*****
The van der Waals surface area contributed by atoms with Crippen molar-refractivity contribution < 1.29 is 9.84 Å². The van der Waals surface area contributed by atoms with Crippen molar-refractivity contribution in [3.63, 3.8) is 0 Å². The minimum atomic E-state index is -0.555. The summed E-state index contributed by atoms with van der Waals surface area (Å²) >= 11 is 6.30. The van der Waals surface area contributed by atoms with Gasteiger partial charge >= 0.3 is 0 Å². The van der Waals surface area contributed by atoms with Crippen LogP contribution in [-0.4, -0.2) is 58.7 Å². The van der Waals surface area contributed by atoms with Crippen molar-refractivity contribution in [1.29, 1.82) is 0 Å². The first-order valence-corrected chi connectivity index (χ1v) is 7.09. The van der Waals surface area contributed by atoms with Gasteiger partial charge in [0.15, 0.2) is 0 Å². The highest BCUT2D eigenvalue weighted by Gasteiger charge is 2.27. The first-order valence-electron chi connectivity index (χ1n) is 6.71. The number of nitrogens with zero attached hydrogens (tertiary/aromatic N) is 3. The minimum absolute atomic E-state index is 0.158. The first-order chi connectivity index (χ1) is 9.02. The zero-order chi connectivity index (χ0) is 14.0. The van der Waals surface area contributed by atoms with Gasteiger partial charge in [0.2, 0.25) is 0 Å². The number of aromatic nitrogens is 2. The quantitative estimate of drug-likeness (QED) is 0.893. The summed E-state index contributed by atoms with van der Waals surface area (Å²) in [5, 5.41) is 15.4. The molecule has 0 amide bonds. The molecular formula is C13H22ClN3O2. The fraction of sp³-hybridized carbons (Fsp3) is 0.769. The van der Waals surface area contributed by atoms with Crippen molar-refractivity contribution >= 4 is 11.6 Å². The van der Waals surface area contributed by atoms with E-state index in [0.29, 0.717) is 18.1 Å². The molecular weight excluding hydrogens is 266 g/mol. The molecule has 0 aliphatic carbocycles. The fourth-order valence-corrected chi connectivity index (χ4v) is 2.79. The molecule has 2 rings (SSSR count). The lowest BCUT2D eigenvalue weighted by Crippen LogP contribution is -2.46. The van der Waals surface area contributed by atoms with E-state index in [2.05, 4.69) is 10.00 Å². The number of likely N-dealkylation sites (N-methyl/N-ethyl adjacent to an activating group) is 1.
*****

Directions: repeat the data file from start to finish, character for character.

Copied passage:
The van der Waals surface area contributed by atoms with Crippen molar-refractivity contribution < 1.29 is 9.84 Å². The van der Waals surface area contributed by atoms with Crippen molar-refractivity contribution in [3.63, 3.8) is 0 Å². The minimum atomic E-state index is -0.555. The summed E-state index contributed by atoms with van der Waals surface area (Å²) >= 11 is 6.30. The van der Waals surface area contributed by atoms with Gasteiger partial charge >= 0.3 is 0 Å². The van der Waals surface area contributed by atoms with Crippen LogP contribution in [-0.4, -0.2) is 58.7 Å². The van der Waals surface area contributed by atoms with Crippen molar-refractivity contribution in [1.29, 1.82) is 0 Å². The first-order valence-corrected chi connectivity index (χ1v) is 7.09. The van der Waals surface area contributed by atoms with Gasteiger partial charge in [0.15, 0.2) is 0 Å². The highest BCUT2D eigenvalue weighted by Gasteiger charge is 2.27. The first-order valence-electron chi connectivity index (χ1n) is 6.71. The number of nitrogens with zero attached hydrogens (tertiary/aromatic N) is 3. The minimum absolute atomic E-state index is 0.158. The first-order chi connectivity index (χ1) is 9.02. The zero-order chi connectivity index (χ0) is 14.0. The van der Waals surface area contributed by atoms with Gasteiger partial charge in [0.2, 0.25) is 0 Å². The number of aromatic nitrogens is 2. The quantitative estimate of drug-likeness (QED) is 0.893. The summed E-state index contributed by atoms with van der Waals surface area (Å²) in [5, 5.41) is 15.4. The molecule has 0 amide bonds. The molecular formula is C13H22ClN3O2. The fraction of sp³-hybridized carbons (Fsp3) is 0.769. The van der Waals surface area contributed by atoms with Crippen molar-refractivity contribution >= 4 is 11.6 Å². The van der Waals surface area contributed by atoms with E-state index in [0.29, 0.717) is 18.1 Å². The molecular weight excluding hydrogens is 266 g/mol. The molecule has 0 aliphatic carbocycles. The fourth-order valence-corrected chi connectivity index (χ4v) is 2.79. The molecule has 2 rings (SSSR count). The lowest BCUT2D eigenvalue weighted by Crippen LogP contribution is -2.46. The van der Waals surface area contributed by atoms with E-state index in [2.05, 4.69) is 10.00 Å². The number of likely N-dealkylation sites (N-methyl/N-ethyl adjacent to an activating group) is 1.